The Liberal Democrats have been accused of misrepresenting their position in the polls in certain constituencies, including Oxford East, by using misleading data from an independent pollster in its campaign material for the upcoming election.

On leaflets and other campaign materials, the party has used data from Flavible Politics, which is not a member of the British Polling Council. The data has been criticised for inaccuracy in its technique of taking national polls and then applying them to local areas.

In Oxford East, the party will be represented by Alistair Fernie, the chair of the Department for International Development and a previous human rights campaigner for Amnesty International UK. 

Fernie told Cherwell: “We don’t think our leaflets are misleading. Flavible is a credible organisation with a transparent methodology for making constituency projections based on national polls.

“Our leaflets make clear that these are projections not polls, and give sources. 
Both projections and polls can be unreliable, but people find them interesting. The important thing is not to overstate or mislabel them, which we have not done. 

“The reason we use these projections is that we want to explain to voters that Oxford East is a Lib Dem vs Labour contest in this election:

“Firstly, the Tories can’t win here – they have not won more than 22% of the vote in general elections for nearly 20 years, and have no councillors.

“Secondly, a lot of people in Oxford East are thinking of voting differently to the way they did in the 2017 General Election, because of Brexit and other reasons. We are hearing this on the doorstep, but until there are any Oxford East polls, projections from national polls are the best way to give some sense of what might happen.”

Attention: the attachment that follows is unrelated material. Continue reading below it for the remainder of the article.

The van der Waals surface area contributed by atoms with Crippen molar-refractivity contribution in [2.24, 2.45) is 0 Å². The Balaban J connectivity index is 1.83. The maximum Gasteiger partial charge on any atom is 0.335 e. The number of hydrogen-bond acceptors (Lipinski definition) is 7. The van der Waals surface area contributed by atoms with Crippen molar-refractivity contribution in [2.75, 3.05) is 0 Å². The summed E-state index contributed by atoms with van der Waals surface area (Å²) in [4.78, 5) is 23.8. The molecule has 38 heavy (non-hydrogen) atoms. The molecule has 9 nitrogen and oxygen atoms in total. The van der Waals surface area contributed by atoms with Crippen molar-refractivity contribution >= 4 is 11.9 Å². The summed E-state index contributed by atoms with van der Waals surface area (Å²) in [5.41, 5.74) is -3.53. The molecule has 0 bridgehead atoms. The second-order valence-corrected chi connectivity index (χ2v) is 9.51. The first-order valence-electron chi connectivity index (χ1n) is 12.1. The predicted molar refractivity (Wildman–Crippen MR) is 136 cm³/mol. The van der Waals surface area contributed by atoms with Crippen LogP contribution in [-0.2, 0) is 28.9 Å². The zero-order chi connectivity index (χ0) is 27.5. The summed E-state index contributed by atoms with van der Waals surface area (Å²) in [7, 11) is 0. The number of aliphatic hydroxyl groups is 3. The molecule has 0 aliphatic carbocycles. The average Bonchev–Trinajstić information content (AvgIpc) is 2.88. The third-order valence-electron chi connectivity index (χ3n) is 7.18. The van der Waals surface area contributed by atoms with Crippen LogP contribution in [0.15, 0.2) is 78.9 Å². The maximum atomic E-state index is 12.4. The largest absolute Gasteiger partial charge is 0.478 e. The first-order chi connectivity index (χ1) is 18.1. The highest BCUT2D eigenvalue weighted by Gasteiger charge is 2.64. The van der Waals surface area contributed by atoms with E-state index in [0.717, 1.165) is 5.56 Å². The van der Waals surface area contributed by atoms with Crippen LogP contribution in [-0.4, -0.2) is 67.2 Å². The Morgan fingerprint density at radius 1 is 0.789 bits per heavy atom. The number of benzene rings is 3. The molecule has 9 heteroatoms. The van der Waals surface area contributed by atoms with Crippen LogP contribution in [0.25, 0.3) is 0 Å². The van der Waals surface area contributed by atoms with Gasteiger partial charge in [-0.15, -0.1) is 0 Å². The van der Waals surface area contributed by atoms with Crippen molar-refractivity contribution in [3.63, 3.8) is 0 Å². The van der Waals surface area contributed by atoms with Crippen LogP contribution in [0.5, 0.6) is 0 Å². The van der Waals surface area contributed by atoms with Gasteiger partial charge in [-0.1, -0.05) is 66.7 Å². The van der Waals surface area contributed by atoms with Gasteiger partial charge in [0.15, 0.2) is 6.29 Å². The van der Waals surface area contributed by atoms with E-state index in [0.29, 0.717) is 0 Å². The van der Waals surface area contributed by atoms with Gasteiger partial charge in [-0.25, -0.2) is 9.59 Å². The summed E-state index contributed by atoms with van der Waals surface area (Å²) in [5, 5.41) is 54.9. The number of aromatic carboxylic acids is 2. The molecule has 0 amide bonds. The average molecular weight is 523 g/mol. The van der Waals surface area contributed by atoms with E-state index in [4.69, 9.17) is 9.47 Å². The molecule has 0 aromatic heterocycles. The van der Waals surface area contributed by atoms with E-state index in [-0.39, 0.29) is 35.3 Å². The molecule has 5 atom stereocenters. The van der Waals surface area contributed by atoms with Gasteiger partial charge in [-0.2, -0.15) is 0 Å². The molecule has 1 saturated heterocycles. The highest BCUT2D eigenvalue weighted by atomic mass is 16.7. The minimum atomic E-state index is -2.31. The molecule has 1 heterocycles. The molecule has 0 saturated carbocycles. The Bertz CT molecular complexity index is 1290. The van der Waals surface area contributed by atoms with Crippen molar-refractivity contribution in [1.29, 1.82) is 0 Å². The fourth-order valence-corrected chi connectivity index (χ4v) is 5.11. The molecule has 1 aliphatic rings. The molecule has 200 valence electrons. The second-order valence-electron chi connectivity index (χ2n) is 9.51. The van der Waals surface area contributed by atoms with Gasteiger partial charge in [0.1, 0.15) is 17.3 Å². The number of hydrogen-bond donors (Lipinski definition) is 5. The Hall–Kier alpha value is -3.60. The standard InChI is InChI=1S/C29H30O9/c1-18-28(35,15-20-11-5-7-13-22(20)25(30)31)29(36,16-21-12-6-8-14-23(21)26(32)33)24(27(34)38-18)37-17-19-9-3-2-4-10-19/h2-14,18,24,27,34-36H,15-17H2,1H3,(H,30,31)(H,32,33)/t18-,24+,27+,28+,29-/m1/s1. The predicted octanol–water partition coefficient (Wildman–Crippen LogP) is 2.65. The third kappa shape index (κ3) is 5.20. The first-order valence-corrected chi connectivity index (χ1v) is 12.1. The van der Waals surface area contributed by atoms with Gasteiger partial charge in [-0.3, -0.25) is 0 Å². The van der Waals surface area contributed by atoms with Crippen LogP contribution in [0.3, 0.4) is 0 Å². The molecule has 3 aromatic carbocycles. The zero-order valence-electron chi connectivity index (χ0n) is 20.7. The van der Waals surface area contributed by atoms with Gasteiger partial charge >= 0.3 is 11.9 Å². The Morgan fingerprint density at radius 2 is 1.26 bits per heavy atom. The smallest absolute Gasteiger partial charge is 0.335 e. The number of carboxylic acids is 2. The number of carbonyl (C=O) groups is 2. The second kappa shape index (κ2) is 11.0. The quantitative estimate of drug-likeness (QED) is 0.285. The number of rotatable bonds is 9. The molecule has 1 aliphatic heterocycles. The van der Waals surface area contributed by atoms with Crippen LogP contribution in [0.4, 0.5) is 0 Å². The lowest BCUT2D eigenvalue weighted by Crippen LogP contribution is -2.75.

Oxford East is currently a Labour constituency represented by Anneliese Dodds, who managed to keep her seat in the 2017 election with a comfortable win of 65.2% of the vote. This was an increase of 15.2 percent from the previous election, in which Andrew Smith won percent of the vote.

Meanwhile, the Liberal Democrats were the third-most popular party in the last election, winning only 9.1 percent of the vote and lagging behind the Conservatives, who came in second with 22 percent.

The party has been using Flavible projections in York Outer, Esher and Walton, Islington North, Putney, Enfield Southgate, Woking, and Westminster City, as well as Oxford East. The data was earlier used to make bold claims including that Labour leader Jeremy Corbyn is at risk of losing his seat to the Liberal Democrats. 

The Liberal Democrats remain popular in Oxford West and Abingdon, where Layla Moran narrowly beat the Conservatives to cinch 43.7 percent of the vote. It was the first time the Liberal Democrats had won the seat since the 2005 election, following which it switched to a Conservative hold.

Flavible, which describes itself as “an independent commentator on UK politics, specialising in seat projection and statistical analysis,” and was initially set up as a blogging site by students from the University of Plymouth.

The UK is due to go to the polls on December 12 in what will be the third general election in four years. 

Flavible have been contacted for comment.